home for the holidays

Christmas: The McPhersons.

I got a Christmas e-letter on Wednesday from the McPhersons.It was a two-page, full-color PDF, laid out like a church bulletin or corporate annual report, studded with family photos and well wishes for the coming year. It was such a sweet letter. Just one thing wrong: I don't know the McPhersons. The trouble with electronic greetings — especially those sent en masse — is that it's pretty easy for them not to reach the intended recipients. The letter I got was meant for Pam Worthy, whose e-mail address supposedly differs from mine by a single character. But for some reason, it didn't make it to her and came to me instead.

Before I checked the distribution list, I read the entire letter, thinking the McPhersons were long-forgotten friends of my family, business colleagues from deep within the horticulture industry or among the thousands of people I follow on Twitter.

The wife and mother, editor and publisher of the McPherson annual update, is so proud of her family. Her husband just started working for a local nonprofit. They have two daughters, the oldest of whom suffers from a pretty severe disability. Mom's days are spent shuttling the daughter to and from doctor's appointments and therapy sessions. In one of the photos, their oldest daughter had just won a blue ribbon in an event at the Special Olympics and displayed it proudly as she leaned in for a celebratory kiss from her father. The younger daughter, with curly hair and glasses, smiled wide in another picture as she held a tiny baby bunny in the cupped palms of her hands. Another photo shows her dressed for Halloween as a cheerleader.

This family has its hands full; that much is clear from the letter. The sentences are short and each paragraph jumps to completely different aspect of life. Wife and mother seemed to have trouble picking which news to share from 2010, a year full of "blessings and challenges."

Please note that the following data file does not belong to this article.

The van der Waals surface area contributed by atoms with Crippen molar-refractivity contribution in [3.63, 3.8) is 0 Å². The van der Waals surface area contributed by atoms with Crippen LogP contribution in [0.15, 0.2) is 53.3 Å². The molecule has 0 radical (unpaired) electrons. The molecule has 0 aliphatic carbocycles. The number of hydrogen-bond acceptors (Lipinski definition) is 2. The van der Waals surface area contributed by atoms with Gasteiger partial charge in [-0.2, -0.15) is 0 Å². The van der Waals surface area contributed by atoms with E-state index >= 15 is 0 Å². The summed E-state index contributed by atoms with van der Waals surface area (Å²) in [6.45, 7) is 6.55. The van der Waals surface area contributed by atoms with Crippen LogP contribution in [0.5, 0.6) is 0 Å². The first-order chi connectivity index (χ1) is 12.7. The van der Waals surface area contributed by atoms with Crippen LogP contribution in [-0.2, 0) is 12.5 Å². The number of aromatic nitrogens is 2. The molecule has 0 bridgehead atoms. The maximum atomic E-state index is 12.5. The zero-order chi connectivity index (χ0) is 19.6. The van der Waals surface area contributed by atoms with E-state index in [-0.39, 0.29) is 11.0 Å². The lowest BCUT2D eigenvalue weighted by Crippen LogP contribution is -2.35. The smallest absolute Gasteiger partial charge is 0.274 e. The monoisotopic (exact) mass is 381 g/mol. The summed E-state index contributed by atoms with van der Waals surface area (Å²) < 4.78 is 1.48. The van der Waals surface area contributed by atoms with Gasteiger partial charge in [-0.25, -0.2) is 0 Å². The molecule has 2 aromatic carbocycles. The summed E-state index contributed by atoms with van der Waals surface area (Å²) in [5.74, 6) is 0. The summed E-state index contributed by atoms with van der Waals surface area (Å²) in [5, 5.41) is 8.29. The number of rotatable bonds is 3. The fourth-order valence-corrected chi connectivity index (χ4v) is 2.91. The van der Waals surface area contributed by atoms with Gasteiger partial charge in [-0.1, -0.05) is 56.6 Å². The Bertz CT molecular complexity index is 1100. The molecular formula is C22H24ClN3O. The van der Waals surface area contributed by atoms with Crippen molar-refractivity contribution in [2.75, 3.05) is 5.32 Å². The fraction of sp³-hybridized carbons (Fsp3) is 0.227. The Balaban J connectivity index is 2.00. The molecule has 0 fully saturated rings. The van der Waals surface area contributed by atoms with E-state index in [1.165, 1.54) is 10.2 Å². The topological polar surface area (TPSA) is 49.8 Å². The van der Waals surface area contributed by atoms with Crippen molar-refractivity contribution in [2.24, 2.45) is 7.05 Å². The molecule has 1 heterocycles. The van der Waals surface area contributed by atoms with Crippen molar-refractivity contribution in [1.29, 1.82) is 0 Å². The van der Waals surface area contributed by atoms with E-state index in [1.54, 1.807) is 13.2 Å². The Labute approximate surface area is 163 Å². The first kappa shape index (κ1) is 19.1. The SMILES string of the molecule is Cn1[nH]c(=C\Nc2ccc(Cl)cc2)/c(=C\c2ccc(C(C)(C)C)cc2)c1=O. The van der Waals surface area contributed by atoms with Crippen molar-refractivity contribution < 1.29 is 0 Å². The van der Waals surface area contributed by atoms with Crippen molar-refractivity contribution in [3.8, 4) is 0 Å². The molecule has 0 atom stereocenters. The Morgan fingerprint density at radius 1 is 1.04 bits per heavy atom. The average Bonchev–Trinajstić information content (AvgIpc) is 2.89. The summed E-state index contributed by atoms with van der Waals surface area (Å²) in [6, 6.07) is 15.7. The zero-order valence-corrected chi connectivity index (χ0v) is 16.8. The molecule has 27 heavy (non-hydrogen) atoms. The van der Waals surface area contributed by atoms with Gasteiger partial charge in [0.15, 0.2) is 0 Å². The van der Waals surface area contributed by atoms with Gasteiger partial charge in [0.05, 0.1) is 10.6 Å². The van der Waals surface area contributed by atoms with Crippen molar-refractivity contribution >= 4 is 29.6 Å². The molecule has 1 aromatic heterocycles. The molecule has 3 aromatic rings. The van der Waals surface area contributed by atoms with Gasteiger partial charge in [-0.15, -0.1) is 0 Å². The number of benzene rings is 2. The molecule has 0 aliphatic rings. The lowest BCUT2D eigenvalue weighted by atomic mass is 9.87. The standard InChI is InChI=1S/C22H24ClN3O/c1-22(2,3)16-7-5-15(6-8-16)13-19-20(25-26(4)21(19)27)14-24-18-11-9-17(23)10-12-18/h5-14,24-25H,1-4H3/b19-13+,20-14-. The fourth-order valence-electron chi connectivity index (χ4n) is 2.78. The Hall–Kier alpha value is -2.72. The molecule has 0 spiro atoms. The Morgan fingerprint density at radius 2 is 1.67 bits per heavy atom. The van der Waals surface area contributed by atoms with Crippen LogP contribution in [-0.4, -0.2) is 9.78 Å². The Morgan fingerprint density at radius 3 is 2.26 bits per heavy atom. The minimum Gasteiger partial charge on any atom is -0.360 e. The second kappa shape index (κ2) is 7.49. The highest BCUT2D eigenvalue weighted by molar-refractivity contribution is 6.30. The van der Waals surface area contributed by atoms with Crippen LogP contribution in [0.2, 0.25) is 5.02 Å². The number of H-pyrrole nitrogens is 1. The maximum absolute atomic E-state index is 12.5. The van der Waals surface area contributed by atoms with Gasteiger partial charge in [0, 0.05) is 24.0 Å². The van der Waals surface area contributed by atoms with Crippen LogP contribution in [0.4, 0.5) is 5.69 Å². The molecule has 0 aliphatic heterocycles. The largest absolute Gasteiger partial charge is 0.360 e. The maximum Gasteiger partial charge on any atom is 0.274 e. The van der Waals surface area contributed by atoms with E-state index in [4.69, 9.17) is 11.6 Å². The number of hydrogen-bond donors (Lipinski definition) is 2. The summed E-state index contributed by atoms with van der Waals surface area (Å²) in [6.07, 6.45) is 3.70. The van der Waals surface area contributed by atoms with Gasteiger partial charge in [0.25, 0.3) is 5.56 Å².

In my circle of friends, we half-jokingly complain about our semi-tragic first-world problems: Not being able to get a primo reservation at Girl & the Goat. The battery dying in our $400 smart phones. Agonizing over which color to pick for that spa manicure and pedicure. Gosh, life is hard!

The McPherson family's life is hard. I imagine that caring for their handicapped child affects absolutely every aspect of their lives. Money's probably tighter than they'd like. Husband and father's job as an addiction counselor must worry wife and mother every day as she hurries from place to place with daughters one and two. And yet? There's not even an inkling of negativity to be found in that letter. The McPhersons are deeply religious and thank God regularly — in every paragraph of that letter, actually, sometimes more — for all the blessings in their life. Husband and father is doing God's work in his new job. The Lord blessed them with a new van with a ramp to help get them around with a new wheelchair in tow. God has provided wonderful doctors, therapists and teachers.